Higher-order correlations have not only been measured in the brain, but also shown to play an important role in visual coding and representing experimental data (22–24, 34). Higher-order correlations are ubiquitous in sensory stimuli, such as natural stimuli and speech signals (35, 36). These correlations have been previously used in learning rules to extract the independent components or features in natural images resulting in simple cell receptive fields as seen in V1 (35, 37). One such rule is the BCM rule, shown to perform projection pursuit that relies on higher-order correlations to find the most interesting projection, i.e., the one that minimizes the Gaussianity of the output distribution (38, 39) and is closely related to independent component analysis (ICA). Because of its mapping to the BCM rule, we can interpret the triplet rule as a method for performing such ICA-like computations. In addition to spatial ICA (where the independent components are obtained from the input statistics at each fixed time point) (35), the triplet rule can also perform temporal ICA-like computations, which additionally rely on the temporal structure of the inputs (40).

Several other models have addressed the issue of spiking-based implementations of the BCM learning framework (13, 14). Izhikevich and Desai (14), for instance, proposed that by implementing classical pair-based STDP with nearest-neighbor spike interactions, the rule can be mapped to the BCM rule. However, their model failed to capture the frequency dependence of ref. 17 if pairs of spikes are presented at different frequencies (21) and considered the rather crude approximation that input and outputs are independent. Although the model of Senn et al. (13) captured the frequency dependence of the pairing protocol, it could not reproduce the triplet and quadruplet experiments of ref. 18 (see ref. 15) and the correspondence to the BCM rule is only approximate (the sliding threshold depends on the weights and not on the postsynaptic firing rate as in the BCM framework). Toyoizumi et al. (41) derived an alternate spike-based learning rule designed to maximize the information transmission between an ensemble of inputs and the output of a postsynaptic neuron. Although such plasticity rules derived from the infomax principle can generalize the BCM theory to spiking neurons and can be reduced under some assumptions to the triplet STDP rule (42), the dynamics of these rules are rather complicated to be studied analytically in contrast to the triplet STDP model. The same problem arises with biophysical models (43, 44) or with more elaborate phenomenological models (45), which have primarily been studied numerically. Therefore, the triplet STDP model is a good trade-off: It can reproduce a large set of electrophysiological data and yet has a relatively simple formulation so that we can study it analytically and generalize its functional properties to networks of different size and input statistics. Additionally, the triplet STDP model extends the BCM theory to correlation-based patterns with higher-order correlations, which were not considered by any of the above models.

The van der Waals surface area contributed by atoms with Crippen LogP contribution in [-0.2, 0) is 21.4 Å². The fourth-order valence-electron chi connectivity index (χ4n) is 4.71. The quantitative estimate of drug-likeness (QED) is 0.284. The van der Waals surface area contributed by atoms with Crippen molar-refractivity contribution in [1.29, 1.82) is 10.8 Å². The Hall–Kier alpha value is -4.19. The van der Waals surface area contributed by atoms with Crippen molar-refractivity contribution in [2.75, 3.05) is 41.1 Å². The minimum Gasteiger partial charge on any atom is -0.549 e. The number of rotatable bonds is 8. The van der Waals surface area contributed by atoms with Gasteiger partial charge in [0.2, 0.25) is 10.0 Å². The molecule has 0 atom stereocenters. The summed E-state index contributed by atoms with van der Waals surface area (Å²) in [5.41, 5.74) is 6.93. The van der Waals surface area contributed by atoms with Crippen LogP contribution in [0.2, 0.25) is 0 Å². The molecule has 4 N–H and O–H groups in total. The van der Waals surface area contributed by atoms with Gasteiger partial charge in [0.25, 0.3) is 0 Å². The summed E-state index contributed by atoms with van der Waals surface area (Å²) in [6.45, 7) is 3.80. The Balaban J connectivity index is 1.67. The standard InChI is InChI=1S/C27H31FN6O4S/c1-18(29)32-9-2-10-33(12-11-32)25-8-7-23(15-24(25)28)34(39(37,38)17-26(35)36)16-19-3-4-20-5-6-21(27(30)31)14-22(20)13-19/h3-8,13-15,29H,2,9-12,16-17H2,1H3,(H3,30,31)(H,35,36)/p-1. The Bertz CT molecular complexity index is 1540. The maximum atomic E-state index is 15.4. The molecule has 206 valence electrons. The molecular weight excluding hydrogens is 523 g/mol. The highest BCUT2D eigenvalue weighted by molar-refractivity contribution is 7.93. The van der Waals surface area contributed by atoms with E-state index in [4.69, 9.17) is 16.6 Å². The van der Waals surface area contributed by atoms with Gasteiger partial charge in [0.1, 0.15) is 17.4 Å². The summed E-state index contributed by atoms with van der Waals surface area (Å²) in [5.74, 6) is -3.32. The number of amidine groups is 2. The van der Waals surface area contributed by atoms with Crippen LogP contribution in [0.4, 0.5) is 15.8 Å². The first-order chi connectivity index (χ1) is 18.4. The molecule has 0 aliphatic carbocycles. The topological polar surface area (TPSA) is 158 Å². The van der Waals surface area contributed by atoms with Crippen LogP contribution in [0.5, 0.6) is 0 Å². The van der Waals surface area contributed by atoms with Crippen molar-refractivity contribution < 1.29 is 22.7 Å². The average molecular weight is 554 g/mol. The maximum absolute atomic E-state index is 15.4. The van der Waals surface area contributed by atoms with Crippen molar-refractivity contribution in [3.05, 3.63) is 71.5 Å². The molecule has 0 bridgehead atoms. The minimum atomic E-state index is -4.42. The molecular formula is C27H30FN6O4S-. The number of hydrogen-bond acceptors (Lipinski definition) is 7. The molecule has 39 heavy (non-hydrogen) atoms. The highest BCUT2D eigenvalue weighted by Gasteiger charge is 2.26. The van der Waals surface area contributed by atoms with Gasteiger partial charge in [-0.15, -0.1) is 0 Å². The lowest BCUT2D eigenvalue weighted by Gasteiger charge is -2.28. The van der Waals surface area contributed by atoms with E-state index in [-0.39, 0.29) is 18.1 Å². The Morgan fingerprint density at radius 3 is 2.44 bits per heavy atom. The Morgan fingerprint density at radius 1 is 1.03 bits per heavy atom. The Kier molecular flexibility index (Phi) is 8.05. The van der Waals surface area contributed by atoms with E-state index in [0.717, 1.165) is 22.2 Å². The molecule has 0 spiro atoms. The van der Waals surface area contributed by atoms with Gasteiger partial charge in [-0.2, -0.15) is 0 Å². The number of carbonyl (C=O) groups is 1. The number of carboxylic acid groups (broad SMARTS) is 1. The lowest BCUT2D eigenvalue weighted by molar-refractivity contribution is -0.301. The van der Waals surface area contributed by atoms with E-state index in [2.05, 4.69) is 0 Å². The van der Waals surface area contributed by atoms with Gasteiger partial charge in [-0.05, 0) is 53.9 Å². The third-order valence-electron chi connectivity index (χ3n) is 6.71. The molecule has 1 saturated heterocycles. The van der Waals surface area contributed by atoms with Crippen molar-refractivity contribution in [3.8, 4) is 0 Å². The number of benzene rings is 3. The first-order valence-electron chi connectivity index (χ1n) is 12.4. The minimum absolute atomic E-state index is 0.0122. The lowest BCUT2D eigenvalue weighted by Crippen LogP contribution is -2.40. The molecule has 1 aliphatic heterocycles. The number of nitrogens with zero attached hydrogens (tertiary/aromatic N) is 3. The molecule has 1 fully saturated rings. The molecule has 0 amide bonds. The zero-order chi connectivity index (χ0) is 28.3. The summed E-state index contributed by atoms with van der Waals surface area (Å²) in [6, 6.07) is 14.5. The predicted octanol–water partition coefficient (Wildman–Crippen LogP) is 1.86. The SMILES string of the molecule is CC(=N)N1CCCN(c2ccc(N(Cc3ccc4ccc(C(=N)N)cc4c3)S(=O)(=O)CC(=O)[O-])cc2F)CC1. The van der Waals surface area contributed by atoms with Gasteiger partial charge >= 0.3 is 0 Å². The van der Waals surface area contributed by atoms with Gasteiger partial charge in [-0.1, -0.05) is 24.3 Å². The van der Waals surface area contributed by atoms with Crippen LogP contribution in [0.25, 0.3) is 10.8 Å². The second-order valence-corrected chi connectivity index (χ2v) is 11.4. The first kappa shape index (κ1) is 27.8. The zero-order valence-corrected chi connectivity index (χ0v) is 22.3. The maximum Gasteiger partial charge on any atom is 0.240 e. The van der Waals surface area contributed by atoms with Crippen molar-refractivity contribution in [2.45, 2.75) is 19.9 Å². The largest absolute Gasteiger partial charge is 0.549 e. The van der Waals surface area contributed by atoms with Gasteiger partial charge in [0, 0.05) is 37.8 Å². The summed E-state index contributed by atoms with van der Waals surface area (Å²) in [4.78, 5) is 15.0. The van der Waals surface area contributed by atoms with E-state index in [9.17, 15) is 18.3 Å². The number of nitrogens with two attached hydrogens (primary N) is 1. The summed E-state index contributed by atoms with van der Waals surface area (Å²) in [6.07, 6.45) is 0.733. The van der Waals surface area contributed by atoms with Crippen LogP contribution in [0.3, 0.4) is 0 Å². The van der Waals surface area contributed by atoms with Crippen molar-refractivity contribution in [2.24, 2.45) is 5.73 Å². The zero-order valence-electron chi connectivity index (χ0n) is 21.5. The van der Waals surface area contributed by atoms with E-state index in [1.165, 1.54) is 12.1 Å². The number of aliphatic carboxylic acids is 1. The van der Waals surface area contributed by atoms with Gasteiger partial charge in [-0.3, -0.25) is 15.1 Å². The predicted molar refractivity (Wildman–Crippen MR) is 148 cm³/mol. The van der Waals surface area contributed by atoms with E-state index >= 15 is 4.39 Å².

The emergence of input selectivity in this work has been studied with a linear neuron. This analysis can be extended to consider nonlinear neurons and to relate it to a variant of the BCM theory that uses nonlinear neurons (38). We expect that with an appropriate nonlinearity, this variant will lead to a more robust orientation selectivity for natural image stimuli (46). Furthermore, because the triplet rule is also sensitive to the temporal structures of the inputs, we expect it to be able to capture relevant aspects of the spatiotemporal statistics of natural scene environments.

## Acknowledgments

We thank Stephen Eglen, Adrienne Fairhall, and Robert Froemke for helpful discussions and reading drafts of this manuscript. This work was funded by a Cambridge Overseas Research Studentship and Trinity College Internal Graduate Studentship (to J.G.), the Agence Nationale de la Recherche Grant ANR-08-SYSC-005 (to C.C.), the Wellcome Trust, and the Swiss National Science Foundation Grant 31-133094 (to J.-P.P.).

## Footnotes

↵

^{1}Present address: Center for Brain Science, Harvard University, Cambridge, MA 02138.- ↵
^{2}To whom correspondence should be addressed. E-mail: gjorgjieva{at}fas.harvard.edu.

Author contributions: J.G., C.C., and J.-P.P. designed research; J.G. performed research; J.G., J.A., and J.-P.P. contributed new reagents/analytic tools; J.G. and C.C. analyzed data; and J.G., C.C., and J.-P.P. wrote the paper.

The authors declare no conflict of interest.

↵*This Direct Submission article had a prearranged editor.

See Commentary on page 19103.

This article contains supporting information online at www.pnas.org/lookup/suppl/doi:10.1073/pnas.1105933108/-/DCSupplemental.